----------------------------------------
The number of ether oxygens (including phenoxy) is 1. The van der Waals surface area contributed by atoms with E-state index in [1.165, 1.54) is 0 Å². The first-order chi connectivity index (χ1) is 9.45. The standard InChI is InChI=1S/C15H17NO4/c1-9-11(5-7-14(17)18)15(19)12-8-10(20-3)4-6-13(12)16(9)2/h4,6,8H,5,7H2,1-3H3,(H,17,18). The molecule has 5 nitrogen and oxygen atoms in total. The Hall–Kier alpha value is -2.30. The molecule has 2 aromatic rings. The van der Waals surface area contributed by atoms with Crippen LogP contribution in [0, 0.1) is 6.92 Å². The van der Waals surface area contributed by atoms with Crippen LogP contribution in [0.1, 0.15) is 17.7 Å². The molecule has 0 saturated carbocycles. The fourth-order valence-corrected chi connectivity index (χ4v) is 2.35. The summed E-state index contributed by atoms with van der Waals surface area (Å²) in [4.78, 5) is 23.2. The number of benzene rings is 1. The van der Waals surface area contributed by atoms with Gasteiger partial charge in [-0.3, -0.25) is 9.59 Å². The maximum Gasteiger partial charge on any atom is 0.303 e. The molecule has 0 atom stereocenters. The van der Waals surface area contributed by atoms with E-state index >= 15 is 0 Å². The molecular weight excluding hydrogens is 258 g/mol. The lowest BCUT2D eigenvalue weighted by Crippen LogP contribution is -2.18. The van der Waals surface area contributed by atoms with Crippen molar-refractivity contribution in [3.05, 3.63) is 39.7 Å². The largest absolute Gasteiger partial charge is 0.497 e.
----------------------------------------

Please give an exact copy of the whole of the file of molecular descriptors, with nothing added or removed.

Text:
The number of ether oxygens (including phenoxy) is 1. The van der Waals surface area contributed by atoms with E-state index in [1.165, 1.54) is 0 Å². The first-order chi connectivity index (χ1) is 9.45. The standard InChI is InChI=1S/C15H17NO4/c1-9-11(5-7-14(17)18)15(19)12-8-10(20-3)4-6-13(12)16(9)2/h4,6,8H,5,7H2,1-3H3,(H,17,18). The molecule has 5 nitrogen and oxygen atoms in total. The Hall–Kier alpha value is -2.30. The molecule has 2 aromatic rings. The van der Waals surface area contributed by atoms with Crippen LogP contribution in [0, 0.1) is 6.92 Å². The van der Waals surface area contributed by atoms with Crippen LogP contribution in [0.1, 0.15) is 17.7 Å². The molecule has 0 saturated carbocycles. The fourth-order valence-corrected chi connectivity index (χ4v) is 2.35. The summed E-state index contributed by atoms with van der Waals surface area (Å²) in [4.78, 5) is 23.2. The number of benzene rings is 1. The van der Waals surface area contributed by atoms with Gasteiger partial charge in [-0.3, -0.25) is 9.59 Å². The maximum Gasteiger partial charge on any atom is 0.303 e. The molecule has 0 atom stereocenters. The van der Waals surface area contributed by atoms with E-state index >= 15 is 0 Å². The molecular weight excluding hydrogens is 258 g/mol. The lowest BCUT2D eigenvalue weighted by Crippen LogP contribution is -2.18. The van der Waals surface area contributed by atoms with Crippen molar-refractivity contribution in [3.05, 3.63) is 39.7 Å². The largest absolute Gasteiger partial charge is 0.497 e.